I know that the OPC was formed after a split with the PCUSA. Basically the men that vowed the WCF were brought up on charges in various Presbys after having attempted to realign "her" with orthodoxy. I think it is a good time to abandon ship when the church attempts to discipline Reformers for orthodoxy. Surprisingly, Orthodox in the OPC merely means true and correct doctrine in contrast to liberalism. I do not know how the PCA was started, its roots, but I think that it isn't far fetched to speculate that those that were not so extremely orthodox felt uncomfortable with the Regulative Principal. I don't know, as to my last points, I am only speculating, but I wouldn't mind a brief history lesson on the PCA.

                        God bless,
                        William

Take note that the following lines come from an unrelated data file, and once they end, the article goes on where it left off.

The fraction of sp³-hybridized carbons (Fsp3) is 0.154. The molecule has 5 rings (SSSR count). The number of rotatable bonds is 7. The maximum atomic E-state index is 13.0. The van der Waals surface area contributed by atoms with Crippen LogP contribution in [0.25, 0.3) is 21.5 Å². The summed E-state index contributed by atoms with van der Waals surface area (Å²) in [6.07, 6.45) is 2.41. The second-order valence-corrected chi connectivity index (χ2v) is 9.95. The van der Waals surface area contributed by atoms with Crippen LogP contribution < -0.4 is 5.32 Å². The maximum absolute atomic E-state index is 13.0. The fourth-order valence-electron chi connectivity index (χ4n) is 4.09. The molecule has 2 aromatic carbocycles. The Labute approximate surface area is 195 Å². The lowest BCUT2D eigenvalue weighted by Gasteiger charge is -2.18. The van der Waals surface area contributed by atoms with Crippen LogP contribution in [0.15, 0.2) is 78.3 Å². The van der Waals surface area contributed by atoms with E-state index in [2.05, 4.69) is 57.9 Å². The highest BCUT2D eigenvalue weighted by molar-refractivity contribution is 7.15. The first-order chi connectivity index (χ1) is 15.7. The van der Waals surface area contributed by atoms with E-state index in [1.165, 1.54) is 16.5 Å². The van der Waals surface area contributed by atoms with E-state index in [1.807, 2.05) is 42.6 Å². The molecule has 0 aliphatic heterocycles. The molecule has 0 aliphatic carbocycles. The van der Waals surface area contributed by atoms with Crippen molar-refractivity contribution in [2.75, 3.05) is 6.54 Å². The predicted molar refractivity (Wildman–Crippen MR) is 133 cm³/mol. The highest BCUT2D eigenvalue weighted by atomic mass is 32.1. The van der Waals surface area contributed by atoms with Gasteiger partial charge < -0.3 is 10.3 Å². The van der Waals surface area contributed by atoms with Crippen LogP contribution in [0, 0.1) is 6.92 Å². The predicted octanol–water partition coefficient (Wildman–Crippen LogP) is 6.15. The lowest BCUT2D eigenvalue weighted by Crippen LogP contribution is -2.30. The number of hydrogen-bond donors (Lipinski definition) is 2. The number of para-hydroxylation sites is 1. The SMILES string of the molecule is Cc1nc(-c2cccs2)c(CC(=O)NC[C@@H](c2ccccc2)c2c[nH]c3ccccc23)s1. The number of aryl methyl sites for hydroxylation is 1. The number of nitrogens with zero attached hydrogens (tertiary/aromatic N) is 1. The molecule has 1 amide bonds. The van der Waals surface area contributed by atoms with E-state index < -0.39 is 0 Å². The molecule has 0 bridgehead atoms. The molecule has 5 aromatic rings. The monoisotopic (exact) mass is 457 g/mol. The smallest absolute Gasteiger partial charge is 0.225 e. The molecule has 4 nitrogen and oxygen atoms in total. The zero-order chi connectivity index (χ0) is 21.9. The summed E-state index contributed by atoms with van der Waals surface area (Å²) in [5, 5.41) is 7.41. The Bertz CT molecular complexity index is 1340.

I don't know when it happened, specifically, but occurred as the PCUSA became increasingly liberal to a point where there were those within it that decided they needed to draw a line. So, it was another split that occurred to the PCUSA because of liberalism going unchecked. I have attended a PCA church in San Diego, and they seemed pretty conservative.

                        Incidentally, this is where I learned the difference between Presbyterian (Scottish in origin, though with Christian Reformed influence) and Christian Reformed (Dutch/German in origin). It literally has to do with what side of the English Channel it started.

                        There are multiple denominations that identify as Christian Reformed, which also have their conservative and liberal flavors.